Corporate services overhead Reconciliation with Funding Impact Statement Surplus (Deficit) of operating funding per Funding Impact Statement

OPERATING SURPLUS (DEFICIT)

210

Waimakariri District Council 130802059252


DISTRICT DEVELOPMENT for the year ended 30 June 2013

District Development Explanations of significant variances for the activity

2013 Actual

2013 Budget

2012 Actual

$’000

$’000

$’000

1,840

2,496

1,212

116

113

289

Fees and Charges

1,042

459

769

TOTAL INCOME

2,998

3,068

2,270

696

596

394

Income General Rates Targeted Rates

Operating Expenditure District Development Policy and Strategy

900

910

773

Plan Administration

2,097

1,384

1,547

District Promotion

381

379

365

Economic Development

234

247

231

4,308

3,516

3,310

-

-

-

4,308

3,516

3,310

(1,310)

(448)

(1,040)

Renewals

-

-

-

New Works

-

-

-

Loan repayments

-

-

-

TOTAL CAPITAL EXPENDITURE

-

-

-

Loans

-

-

-

Reserves

-

-

-

Cash from operating

-

-

-

TOTAL FUNDING

-

-

-

Interest

-

-

-

Depreciation

-

-

-

239

8

(74)

(849)

-

Internal Interest Elimination TOTAL OPERATING EXPENDITURE OPERATING SURPLUS (DEFICIT)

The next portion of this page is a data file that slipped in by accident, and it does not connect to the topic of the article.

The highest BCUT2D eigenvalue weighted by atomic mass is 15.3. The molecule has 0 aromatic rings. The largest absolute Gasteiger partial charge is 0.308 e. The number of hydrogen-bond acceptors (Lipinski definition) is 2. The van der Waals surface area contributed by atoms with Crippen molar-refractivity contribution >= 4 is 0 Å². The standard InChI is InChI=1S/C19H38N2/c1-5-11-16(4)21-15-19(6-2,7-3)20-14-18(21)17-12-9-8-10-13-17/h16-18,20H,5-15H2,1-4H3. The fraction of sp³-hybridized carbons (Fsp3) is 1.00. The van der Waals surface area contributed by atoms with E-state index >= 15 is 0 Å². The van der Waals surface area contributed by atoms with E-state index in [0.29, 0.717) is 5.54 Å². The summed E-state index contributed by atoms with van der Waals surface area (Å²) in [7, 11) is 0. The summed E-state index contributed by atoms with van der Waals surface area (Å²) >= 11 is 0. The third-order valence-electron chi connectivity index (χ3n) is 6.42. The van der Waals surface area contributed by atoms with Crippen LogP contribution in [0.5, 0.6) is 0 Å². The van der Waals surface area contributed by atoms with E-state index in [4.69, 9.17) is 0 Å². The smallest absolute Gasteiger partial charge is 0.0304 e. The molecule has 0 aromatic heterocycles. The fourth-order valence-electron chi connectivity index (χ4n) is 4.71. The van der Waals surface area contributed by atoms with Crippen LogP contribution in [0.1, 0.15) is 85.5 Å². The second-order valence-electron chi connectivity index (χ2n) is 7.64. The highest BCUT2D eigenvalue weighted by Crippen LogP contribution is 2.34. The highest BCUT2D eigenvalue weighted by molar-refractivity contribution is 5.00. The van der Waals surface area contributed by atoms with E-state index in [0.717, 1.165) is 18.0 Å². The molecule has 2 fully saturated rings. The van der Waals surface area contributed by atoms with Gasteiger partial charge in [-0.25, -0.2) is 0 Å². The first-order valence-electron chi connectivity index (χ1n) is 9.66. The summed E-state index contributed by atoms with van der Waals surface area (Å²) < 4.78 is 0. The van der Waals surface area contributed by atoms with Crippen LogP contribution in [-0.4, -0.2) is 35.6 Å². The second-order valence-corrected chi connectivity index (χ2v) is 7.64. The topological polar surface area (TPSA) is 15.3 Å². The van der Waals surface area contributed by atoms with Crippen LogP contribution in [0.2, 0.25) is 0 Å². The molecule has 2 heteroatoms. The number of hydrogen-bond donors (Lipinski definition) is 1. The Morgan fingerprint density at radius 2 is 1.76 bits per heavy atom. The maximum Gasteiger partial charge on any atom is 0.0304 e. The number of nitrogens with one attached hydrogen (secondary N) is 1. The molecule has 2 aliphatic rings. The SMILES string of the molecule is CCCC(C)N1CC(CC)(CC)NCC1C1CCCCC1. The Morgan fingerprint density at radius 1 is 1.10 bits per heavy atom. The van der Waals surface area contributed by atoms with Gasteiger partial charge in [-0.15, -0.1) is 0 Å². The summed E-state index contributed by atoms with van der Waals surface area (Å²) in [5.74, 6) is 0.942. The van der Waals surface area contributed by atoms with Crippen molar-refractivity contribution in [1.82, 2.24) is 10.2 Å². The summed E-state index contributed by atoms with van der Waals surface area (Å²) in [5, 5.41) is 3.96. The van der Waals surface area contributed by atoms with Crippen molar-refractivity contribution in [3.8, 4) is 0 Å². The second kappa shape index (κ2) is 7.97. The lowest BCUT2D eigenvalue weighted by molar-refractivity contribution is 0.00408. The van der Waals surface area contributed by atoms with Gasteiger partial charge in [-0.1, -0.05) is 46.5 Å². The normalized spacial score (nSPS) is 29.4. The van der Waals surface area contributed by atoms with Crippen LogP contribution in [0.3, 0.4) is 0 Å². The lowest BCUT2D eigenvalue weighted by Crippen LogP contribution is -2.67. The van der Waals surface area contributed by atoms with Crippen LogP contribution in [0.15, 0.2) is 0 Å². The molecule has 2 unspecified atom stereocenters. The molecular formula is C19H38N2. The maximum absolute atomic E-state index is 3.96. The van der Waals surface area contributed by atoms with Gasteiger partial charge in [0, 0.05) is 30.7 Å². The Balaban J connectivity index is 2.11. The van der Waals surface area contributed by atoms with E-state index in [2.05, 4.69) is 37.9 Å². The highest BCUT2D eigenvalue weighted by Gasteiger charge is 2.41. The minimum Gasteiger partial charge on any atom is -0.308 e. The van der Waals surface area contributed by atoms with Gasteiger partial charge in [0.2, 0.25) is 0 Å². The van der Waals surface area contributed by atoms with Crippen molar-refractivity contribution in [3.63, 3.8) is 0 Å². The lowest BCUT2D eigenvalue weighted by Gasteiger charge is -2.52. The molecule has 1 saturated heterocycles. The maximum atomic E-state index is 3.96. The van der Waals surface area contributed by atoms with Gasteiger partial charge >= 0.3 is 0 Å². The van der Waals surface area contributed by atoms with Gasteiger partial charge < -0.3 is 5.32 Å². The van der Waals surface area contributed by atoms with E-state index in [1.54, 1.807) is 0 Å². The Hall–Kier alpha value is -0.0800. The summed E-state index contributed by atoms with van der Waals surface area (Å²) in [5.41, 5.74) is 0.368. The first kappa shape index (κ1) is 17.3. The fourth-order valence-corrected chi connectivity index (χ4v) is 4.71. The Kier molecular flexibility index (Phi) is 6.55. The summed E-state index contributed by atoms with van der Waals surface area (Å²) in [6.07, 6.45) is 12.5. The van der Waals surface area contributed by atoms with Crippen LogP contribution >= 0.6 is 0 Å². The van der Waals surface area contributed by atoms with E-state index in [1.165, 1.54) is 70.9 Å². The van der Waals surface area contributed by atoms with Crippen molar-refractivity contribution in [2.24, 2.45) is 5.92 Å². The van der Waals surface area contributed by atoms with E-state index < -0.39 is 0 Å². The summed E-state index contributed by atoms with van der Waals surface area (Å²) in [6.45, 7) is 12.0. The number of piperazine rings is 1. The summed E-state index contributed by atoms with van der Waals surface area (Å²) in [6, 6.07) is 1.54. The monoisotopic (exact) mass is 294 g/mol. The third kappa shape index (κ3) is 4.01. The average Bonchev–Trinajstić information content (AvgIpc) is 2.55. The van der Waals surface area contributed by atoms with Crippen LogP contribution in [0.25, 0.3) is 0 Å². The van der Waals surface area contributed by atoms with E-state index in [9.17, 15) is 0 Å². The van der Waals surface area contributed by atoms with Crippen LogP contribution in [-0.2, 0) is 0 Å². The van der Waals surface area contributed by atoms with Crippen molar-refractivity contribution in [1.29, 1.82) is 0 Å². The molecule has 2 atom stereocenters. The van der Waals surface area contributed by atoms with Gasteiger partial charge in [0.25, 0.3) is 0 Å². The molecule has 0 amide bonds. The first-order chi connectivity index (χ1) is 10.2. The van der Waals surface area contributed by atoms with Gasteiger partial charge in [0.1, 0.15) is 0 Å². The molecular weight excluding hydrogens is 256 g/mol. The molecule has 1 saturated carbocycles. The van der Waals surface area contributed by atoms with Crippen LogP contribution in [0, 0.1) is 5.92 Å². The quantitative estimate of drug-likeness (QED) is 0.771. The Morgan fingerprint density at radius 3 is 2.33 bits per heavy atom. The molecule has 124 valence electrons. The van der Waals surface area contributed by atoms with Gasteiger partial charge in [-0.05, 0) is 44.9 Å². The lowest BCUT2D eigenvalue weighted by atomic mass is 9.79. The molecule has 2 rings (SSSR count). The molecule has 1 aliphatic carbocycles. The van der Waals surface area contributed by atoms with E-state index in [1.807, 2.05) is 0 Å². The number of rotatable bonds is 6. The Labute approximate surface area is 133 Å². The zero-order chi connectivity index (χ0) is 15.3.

Rates Rates levied were lower than the budget as income from reserves and investments was used to reduce the rates required from ratepayers. Please see note 1 to the financial statements. Fees and Charges Resource consent income was above budget as a result of rebuild and development activity in the District. Operational Expenditure Resource Consent processing expenditure was over budget as a result of rebuild and development activity in the District.

Capital Expenditure

Funded by

Operating Expenditure includes

Corporate services overhead Reconciliation with Funding Impact Statement Surplus (Deficit) of operating funding per Funding Impact Statement Less internal recoveries OPERATING SURPLUS (DEFICIT)

Annual Report 2012-2013 130802059252

(461)

(448)

(1,310)

(448)

211


COST OF ACTIVITY STATEMENTS

ROADS AND FOOTPATHS for the year ended 30 June 2013

ROADS AND FOOTPATHS (cont'd) for the year ended 30 June 2013

2013 Actual

2013 Budget

2012 Actual

$’000

$’000

$’000

Income Roading Rates Fees and Charges

7,593

7,331

7,158

290

138

275

Petrol Tax

364

307

349

Subsidies

4,435

5,156

5,417

Interest

$’000

$’000

363 6,529 985

1,049 6,085 697 1,021

713 5,820 983

Surplus (Deficit) of operating funding per Funding Impact Statement

3,852

2,648

(6,529) 2,103 1,634 (3)

(6,085) 3,001 1,106 -

1,057

671

-

86

1,106

1,130

14,352

14,038

14,415

Structural Maintenance

2,023

1,935

1,869